Post Archives

A special thanks to Sussex Wildlife TrustFriends of Rye Harbour Nature Reserve and Flag Ecology for their contribution to the funding of the new RX-wildlife website.

Website design and maintenance by Andy Phillips.

Blog Index
The journal that this archive was targeting has been deleted. Please update your configuration.

Pannel Valley

We were greeted at dawn by a young male Ring Ouzel and a few newly arrived Song Thrush. There were still a few Blackcap and Chiffchaff in the bushes and also a late Reed Warbler in the reedbed.

The lakes held c150 Gadwall with smaller numbers of most of the common duck. Two Kingfisher flew by and a Water Rail could be heard deep in the reeds.

There was a light passage of Siskin and Redpoll, all heading to the east. The highight was mid morning when a party of nine Hawfinch passed over our heads in a south westerly direction.


East Guldeford Levels

Yesterday morning being quiet on the Clifftop, apart from another Vestal, I went for a walk round EGL. A gloomy morning, but lots of birds around. Two flyover Greenshanks were a site first for me, the wires beyond Moneypenny pond held 38 Corn Buntings and there were 80 Stock Doves in the stubble there. Raptors were good with the usual 2 Buzzards, 2 Marsh Harriers and a Peregrine. Highlight however was at the furthest point , about a mile from Moneypenny-two adult Whooper Swans in a rape field with a few Mutes. Although I see these most years in Kent on Walland Marsh, this is a scarce bird in Sussex and this was a county first for me. Six Tree Sparrows were at Moneypenny when I returned.


Rye Harbour Moths (and a spider)

Another brilliant morning today, with 16 species of moth in the trap (as good as I ever get at this time of year). The highlights were two vestal (below), another migrant and also another species I have not seen for a few years and a gem, while a cypress carpet was hanging around on the ouside of the building. There was also a single sallow hiding behind one of the garden chairs, the first one for the year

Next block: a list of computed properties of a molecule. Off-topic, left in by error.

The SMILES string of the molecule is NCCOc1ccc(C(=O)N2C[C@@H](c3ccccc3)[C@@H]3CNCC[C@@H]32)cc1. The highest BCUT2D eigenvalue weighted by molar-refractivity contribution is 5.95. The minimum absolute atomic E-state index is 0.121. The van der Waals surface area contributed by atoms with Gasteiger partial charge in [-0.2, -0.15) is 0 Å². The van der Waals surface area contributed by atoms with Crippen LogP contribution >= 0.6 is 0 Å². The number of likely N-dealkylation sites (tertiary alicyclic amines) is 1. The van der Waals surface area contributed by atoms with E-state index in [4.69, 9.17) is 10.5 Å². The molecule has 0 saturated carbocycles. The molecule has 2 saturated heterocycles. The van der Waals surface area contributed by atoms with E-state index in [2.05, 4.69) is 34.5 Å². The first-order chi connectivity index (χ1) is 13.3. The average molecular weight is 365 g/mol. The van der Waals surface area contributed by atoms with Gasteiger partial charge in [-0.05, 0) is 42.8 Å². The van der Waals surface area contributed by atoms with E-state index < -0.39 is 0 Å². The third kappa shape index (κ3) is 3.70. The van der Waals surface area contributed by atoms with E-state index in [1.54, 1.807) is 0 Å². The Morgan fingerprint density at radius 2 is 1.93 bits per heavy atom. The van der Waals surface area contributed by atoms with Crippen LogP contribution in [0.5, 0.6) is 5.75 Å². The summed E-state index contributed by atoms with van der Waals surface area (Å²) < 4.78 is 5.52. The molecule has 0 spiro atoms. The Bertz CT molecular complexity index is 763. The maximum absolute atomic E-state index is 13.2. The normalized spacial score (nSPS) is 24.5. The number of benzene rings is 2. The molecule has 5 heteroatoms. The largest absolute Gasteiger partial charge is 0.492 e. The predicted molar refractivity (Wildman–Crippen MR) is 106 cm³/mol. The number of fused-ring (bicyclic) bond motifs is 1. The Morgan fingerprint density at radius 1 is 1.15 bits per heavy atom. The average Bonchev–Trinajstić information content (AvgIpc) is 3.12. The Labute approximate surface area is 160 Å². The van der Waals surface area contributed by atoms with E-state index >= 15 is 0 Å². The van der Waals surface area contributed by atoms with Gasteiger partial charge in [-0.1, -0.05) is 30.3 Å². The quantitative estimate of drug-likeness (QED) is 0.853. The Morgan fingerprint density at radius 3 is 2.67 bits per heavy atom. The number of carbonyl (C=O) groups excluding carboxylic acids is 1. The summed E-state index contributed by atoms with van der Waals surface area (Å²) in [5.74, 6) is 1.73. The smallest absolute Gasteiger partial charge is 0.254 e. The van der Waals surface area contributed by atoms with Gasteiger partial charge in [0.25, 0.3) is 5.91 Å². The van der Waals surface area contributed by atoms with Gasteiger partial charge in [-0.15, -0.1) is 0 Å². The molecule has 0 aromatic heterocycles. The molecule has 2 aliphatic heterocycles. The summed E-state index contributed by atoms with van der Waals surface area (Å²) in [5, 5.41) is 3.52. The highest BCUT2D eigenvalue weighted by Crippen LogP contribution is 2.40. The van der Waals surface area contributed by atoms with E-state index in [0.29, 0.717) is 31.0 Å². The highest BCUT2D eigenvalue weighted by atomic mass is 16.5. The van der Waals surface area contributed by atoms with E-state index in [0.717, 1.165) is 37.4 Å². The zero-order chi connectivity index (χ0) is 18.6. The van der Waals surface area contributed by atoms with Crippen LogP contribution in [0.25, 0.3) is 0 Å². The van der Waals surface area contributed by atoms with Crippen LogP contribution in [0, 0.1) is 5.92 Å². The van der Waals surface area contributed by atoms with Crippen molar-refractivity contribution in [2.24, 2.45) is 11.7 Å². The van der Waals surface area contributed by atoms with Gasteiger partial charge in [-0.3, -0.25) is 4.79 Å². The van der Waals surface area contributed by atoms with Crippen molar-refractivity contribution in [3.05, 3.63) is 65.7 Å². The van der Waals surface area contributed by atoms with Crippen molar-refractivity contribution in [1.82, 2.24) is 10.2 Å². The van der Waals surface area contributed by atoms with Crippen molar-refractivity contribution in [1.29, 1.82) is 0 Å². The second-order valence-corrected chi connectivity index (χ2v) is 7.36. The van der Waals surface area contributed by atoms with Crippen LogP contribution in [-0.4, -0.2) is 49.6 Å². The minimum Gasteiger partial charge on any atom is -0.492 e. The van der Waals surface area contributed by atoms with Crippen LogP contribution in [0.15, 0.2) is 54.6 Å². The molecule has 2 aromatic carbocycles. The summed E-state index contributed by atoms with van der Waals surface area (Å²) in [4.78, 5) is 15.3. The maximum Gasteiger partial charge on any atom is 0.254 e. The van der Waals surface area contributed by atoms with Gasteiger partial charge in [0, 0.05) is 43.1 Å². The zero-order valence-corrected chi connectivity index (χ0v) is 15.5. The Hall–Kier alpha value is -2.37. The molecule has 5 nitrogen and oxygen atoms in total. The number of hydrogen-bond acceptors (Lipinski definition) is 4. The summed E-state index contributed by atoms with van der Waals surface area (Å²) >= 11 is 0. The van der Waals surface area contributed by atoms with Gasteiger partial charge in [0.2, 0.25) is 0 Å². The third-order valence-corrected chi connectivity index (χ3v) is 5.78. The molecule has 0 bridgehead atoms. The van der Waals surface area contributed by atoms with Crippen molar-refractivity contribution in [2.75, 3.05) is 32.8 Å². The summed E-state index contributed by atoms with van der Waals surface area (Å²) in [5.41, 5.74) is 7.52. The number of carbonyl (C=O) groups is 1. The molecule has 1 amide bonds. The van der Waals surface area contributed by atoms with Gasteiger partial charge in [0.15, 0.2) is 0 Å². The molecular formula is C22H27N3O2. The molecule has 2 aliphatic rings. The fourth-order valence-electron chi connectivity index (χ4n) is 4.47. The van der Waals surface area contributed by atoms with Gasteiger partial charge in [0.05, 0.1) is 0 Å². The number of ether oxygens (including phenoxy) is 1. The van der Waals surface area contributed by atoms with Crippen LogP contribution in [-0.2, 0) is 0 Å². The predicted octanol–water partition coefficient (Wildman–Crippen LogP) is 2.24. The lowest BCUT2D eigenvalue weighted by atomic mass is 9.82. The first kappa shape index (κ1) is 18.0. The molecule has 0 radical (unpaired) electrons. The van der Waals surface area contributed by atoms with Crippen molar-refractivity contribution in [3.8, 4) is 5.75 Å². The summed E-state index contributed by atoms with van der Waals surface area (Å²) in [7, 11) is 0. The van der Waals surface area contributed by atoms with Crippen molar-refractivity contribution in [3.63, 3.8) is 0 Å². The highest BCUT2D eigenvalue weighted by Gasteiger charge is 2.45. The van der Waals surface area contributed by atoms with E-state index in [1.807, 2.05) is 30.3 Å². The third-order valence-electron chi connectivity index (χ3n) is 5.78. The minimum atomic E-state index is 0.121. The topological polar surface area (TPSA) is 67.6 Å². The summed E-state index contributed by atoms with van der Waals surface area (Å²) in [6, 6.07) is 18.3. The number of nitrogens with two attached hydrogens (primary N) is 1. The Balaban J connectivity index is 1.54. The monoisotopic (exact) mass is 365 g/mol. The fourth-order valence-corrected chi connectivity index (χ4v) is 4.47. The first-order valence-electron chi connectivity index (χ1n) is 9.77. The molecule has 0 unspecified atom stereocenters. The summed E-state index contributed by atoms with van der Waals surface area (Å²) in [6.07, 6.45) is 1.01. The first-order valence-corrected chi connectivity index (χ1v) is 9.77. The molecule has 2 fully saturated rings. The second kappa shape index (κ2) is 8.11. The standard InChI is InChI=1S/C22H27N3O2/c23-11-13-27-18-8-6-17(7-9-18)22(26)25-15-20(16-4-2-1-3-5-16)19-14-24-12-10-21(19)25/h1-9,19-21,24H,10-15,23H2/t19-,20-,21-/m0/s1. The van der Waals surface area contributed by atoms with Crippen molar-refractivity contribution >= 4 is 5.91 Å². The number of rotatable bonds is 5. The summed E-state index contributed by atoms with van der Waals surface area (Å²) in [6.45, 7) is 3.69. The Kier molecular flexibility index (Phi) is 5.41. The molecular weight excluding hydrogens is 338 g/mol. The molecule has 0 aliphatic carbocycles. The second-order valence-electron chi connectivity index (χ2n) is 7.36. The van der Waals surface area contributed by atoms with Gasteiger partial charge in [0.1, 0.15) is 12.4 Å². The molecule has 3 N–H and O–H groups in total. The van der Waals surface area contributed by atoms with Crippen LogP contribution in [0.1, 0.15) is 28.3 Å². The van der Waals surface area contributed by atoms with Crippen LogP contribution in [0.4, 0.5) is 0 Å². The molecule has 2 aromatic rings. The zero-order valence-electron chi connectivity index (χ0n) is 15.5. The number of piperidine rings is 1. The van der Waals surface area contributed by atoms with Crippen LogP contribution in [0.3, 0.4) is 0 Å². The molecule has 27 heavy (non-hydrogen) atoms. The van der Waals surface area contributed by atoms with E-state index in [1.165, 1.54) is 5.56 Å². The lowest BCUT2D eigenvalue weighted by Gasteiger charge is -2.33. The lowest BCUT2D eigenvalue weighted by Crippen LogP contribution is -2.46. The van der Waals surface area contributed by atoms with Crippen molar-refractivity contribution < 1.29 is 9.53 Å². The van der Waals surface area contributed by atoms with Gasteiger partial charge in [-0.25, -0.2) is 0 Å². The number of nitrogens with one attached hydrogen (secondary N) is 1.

Click to read more ...


Rye Harbour Moths

With the unseasonally warm weather we're having I'm getting a bit more than I'd normally expect at this time of year. The trap is still catching a few migrants, with delicate, dark sword-grass and gem in the last few days, while typically autumn fare includes feathered brindle (bit of a shingle speciality this one), red-line quaker, large wainscot, beaded chestnut, black rustic and feathered thorn (below, the first one since 2008!). The commonest species at the moment is the micro narrow-winged grey (see here), which at the moment is turning up in greater numbers than all the other species combined!


From the Clifftop

The National moth nights having finished, yesterday was a much better morning, with 15 species including The Vestal and The Delicate-both migrants- and  Grey shoulder-knot and Green Brindled Crescent . But just 6 moths of 3 species this chillier morning.

Autumn migration watching continues to be largely a matter of counting Goldfinches, hundreds passing daily, with Linnets and small numbers of Siskins and Redpolls. Yesterday there were still 130 Gannets fishing close inshore, with them an Arctic Skua and an adult Mediterranean Gull.  Early  this morning a flock of 8 Goldcrests came in off the sea and flew through our garden to the favoured pine tree next door-presumably this is happening unobserved all along the coast.